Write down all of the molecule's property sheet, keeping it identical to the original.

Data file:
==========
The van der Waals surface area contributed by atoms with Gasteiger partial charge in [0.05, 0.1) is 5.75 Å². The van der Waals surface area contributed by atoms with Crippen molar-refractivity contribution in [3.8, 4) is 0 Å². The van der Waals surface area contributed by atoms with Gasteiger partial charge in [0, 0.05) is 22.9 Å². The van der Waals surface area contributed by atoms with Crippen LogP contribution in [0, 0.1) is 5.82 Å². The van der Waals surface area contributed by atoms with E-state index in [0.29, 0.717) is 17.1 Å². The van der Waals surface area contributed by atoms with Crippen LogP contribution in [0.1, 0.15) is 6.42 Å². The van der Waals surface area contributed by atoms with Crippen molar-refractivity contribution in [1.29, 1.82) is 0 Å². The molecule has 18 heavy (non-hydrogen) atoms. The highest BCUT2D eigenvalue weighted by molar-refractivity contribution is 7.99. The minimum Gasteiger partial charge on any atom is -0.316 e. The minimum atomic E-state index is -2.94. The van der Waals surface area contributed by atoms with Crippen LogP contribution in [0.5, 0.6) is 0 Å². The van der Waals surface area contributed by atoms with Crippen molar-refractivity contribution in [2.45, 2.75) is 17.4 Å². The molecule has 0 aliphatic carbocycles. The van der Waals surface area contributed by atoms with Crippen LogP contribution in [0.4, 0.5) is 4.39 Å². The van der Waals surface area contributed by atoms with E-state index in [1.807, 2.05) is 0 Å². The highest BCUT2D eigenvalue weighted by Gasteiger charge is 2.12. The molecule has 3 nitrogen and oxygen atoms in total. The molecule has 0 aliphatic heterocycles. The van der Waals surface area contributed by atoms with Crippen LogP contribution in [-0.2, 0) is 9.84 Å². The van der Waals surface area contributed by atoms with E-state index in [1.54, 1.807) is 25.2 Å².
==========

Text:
The van der Waals surface area contributed by atoms with Gasteiger partial charge in [0.05, 0.1) is 5.75 Å². The van der Waals surface area contributed by atoms with Crippen molar-refractivity contribution in [3.8, 4) is 0 Å². The van der Waals surface area contributed by atoms with Gasteiger partial charge in [0, 0.05) is 22.9 Å². The van der Waals surface area contributed by atoms with Crippen LogP contribution in [0, 0.1) is 5.82 Å². The van der Waals surface area contributed by atoms with E-state index in [0.29, 0.717) is 17.1 Å². The van der Waals surface area contributed by atoms with Crippen LogP contribution in [0.1, 0.15) is 6.42 Å². The van der Waals surface area contributed by atoms with Crippen molar-refractivity contribution in [1.29, 1.82) is 0 Å². The molecule has 18 heavy (non-hydrogen) atoms. The highest BCUT2D eigenvalue weighted by molar-refractivity contribution is 7.99. The minimum Gasteiger partial charge on any atom is -0.316 e. The minimum atomic E-state index is -2.94. The van der Waals surface area contributed by atoms with Crippen LogP contribution in [0.5, 0.6) is 0 Å². The van der Waals surface area contributed by atoms with Crippen molar-refractivity contribution in [2.45, 2.75) is 17.4 Å². The molecule has 0 aliphatic carbocycles. The van der Waals surface area contributed by atoms with Crippen LogP contribution in [0.4, 0.5) is 4.39 Å². The van der Waals surface area contributed by atoms with E-state index in [1.807, 2.05) is 0 Å². The highest BCUT2D eigenvalue weighted by Gasteiger charge is 2.12. The molecule has 3 nitrogen and oxygen atoms in total. The molecule has 0 aliphatic heterocycles. The van der Waals surface area contributed by atoms with Crippen LogP contribution in [-0.2, 0) is 9.84 Å². The van der Waals surface area contributed by atoms with E-state index in [1.54, 1.807) is 25.2 Å².